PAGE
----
Statutory Consent Drawings are not Construction Drawings
Posted by GLM on Mar 22, 2017 in Architecture
“Planning Permission” is an expression that means different things to different people. For those who are new to the processes of getting a building built or altered it may mean “all the permissions I need to start work”. But there can be two, and in some cases more than two, consent processes that need to be gone through before work can start. Building Warrant (Building Regulations Approval in England, Wales and Northern Ireland) is quite different from Planing Permission. Planning Permission is all about the impact and appearance of a building and the drawings required for it need only communicate information necessary for the Local Authority planners to determine whether or not the work proposed complies with their policies.
A Building Warrant in Scotland (or Building Regulations Approval in England), by contrast with Planning Consent, confirms that the design conforms with national technical standards covering such issues as durability, structural integrity, fire safety and the like. This is dealt with by an entirely separate local authority department. The drawings for this consent process are required to be taken to a higher level of definition.
For anyone proposing to do work in Scotland it should be noted that it is not permitted, legally, to start work on site without both forms of consent. In England you can catch up with the Building Regulations process after starting work and it often catches out English developers that they cannot legally do so in Scotland.
Although the drawings produced to obtain this second level of consent contain more technical detail than planning consent drawings they are not required to, and invariably do not, contain sufficient detail to tell a contractor precisely how to build the building. They are not what architects refer to as “construction drawings”.
On small projects and with a competent builder on board, drawings taken to this level are sometimes relied on both to provide a quotation and to execute the works but they still leave much of the detail open to interpretation and misunderstanding with the result being a project at risk financially, aesthetically and technically. Such drawings may not tell the builder much about how a building will look and feel. They describe how the building is to function but that’s about it. Using statutory consent drawings to instruct a builder is like providing only a rather loose “performance specification” rather than setting out in detail what is required. There may be a number of ways that the performance level can be achieved. This could result in disappointment or conflict and it often does. Statutory consent drawings are not required to specify what style of doors are required, what the bathrooms will look like and what floor finishes are to be. Technically a drawing produced to obtain statutory consent shows the general make up of the main building elements. It indicates the wall, the floors and the roof but it will not go into little detail as to how the building goes together. This is crucial to understand.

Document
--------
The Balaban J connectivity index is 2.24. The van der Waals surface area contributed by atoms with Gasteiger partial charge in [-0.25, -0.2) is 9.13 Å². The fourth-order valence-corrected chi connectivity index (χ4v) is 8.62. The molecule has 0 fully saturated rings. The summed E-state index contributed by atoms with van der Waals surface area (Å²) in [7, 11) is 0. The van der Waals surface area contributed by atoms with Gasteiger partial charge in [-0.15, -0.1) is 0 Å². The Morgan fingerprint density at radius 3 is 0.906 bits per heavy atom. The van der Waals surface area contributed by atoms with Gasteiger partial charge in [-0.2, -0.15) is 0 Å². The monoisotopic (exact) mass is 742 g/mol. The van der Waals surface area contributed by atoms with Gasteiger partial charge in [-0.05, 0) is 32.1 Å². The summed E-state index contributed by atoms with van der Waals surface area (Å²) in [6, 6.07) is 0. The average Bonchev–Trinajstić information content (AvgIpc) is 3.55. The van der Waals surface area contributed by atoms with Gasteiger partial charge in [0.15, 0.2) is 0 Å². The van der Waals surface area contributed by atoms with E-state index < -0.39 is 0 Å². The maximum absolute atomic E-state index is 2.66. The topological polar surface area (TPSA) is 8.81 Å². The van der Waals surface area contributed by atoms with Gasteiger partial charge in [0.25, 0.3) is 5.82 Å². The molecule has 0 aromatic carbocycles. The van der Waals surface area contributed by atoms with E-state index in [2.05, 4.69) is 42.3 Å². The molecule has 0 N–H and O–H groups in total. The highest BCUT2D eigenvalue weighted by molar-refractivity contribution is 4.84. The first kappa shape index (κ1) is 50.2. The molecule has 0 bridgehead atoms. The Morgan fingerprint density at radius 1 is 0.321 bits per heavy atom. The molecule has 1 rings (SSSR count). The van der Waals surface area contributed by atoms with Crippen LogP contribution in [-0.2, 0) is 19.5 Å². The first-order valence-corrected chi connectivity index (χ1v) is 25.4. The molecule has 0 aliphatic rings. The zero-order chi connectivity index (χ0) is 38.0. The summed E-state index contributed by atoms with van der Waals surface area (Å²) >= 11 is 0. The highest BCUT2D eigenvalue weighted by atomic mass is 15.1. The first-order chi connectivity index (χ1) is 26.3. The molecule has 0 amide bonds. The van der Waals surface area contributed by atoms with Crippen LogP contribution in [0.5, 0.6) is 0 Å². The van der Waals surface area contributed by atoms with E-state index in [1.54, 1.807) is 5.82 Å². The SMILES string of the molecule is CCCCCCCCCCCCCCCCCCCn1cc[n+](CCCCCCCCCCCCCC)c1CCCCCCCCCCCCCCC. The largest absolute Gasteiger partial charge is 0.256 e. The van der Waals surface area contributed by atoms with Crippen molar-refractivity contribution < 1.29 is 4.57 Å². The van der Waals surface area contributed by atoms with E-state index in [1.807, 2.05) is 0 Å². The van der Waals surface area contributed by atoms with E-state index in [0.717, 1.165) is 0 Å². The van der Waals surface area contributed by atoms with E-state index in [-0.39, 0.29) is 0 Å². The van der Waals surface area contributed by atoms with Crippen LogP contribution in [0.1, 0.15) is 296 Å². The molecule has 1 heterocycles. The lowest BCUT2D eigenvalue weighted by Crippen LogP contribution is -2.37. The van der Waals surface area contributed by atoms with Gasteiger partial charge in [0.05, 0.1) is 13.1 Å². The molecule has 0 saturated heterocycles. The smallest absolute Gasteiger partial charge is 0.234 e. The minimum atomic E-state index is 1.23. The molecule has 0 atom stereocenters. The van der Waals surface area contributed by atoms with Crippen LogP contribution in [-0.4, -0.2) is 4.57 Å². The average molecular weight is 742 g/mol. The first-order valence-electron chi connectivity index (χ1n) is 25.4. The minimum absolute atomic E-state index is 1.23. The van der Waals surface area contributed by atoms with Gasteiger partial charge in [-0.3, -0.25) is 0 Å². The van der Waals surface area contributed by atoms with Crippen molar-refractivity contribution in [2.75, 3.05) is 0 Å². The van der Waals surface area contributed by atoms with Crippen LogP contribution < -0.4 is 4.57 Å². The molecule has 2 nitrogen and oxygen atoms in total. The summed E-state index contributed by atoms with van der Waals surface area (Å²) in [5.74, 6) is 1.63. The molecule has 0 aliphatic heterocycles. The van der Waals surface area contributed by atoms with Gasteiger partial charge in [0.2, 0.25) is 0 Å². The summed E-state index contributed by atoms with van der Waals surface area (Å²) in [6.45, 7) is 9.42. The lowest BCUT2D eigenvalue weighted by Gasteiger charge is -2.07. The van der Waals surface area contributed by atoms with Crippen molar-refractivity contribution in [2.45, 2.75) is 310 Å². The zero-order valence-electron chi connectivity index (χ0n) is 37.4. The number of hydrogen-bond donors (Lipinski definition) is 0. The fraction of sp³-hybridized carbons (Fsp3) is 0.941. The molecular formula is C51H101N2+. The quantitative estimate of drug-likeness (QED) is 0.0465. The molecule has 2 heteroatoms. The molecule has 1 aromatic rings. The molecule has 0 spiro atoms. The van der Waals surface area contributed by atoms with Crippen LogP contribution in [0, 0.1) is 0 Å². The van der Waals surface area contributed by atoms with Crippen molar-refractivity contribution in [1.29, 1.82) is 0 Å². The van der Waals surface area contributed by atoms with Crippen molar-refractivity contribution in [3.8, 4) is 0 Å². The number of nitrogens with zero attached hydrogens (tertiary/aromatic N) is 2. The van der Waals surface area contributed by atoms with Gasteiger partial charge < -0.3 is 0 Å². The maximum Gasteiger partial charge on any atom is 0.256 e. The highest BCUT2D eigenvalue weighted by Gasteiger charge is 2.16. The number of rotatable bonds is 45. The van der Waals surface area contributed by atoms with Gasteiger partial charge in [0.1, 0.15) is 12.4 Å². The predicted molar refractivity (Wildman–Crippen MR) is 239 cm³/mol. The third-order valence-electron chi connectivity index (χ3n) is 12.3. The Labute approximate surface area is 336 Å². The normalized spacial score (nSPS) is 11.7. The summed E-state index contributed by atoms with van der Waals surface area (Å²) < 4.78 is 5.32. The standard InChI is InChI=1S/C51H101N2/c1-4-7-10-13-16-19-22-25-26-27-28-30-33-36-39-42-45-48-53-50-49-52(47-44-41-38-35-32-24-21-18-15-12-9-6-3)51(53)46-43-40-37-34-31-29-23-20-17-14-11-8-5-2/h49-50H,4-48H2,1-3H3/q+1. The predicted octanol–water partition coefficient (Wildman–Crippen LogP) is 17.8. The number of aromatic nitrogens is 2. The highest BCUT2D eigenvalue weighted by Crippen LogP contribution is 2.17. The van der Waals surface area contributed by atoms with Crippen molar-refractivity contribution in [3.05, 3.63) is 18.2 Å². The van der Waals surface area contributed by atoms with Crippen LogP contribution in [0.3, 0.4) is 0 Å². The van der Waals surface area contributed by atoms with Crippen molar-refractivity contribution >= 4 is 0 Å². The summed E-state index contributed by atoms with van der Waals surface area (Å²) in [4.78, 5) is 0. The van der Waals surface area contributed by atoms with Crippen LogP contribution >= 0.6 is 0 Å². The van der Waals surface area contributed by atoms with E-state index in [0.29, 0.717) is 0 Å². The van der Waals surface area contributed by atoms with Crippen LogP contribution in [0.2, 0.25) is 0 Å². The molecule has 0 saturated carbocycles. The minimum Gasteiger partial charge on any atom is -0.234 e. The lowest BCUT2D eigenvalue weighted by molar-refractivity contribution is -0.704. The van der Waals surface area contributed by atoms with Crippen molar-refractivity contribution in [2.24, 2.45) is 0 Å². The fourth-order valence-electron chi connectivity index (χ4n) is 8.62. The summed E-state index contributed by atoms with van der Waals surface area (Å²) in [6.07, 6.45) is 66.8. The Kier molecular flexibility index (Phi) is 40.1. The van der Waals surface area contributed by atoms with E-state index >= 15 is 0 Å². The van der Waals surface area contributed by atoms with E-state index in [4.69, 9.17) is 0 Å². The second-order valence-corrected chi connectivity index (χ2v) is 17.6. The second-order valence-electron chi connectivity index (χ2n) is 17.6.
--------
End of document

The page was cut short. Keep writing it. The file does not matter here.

Producing a set of drawings and specifications that fully describe a new building or alterations to an existing building is a systematic process that goes beyond the stage of statutory consents. There may, of course, be pressure to make an early start in which case some elements of design will be “provisional” at the stage of engaging a contractor but this too needs to be carefully managed and very explicit.
It is not unheard of for a builder to be provided with outline information and asked to base an estimate of the cost on it and then to proceed to build it. However this inevitably leaves a lot of design and specification decisions to the builder. How are these decisions made? The answer is that it all depends on how the contract with the builder is set up. If the client asks for competitive quotations on the basis of ill-defined information trouble is almost bound to ensue. With dubiety over the detail of a building project the risk of the cost escalating is extremely high. This may result from the client adding more and more items to their shopping list, items they thought they were getting in the first but that the statutory consent drawings hadn’t made clear. It is, of course, possible to go down this route if there is an unusually high level of trust between the client and the builder combined with a high level of mutual understanding of what is required but more often than not it does not come out well.
Another approach, more usually applicable only to commercial projects, is to formally pass the design responsibility onto the contractor. This is known as “design and build”. The client takes the design to a sufficient level for bids to be sought and the contractor employs designers to complete the project.
How best to procure a building project and what information is required for each approach are topics that should be discussed in detail at the start of any project.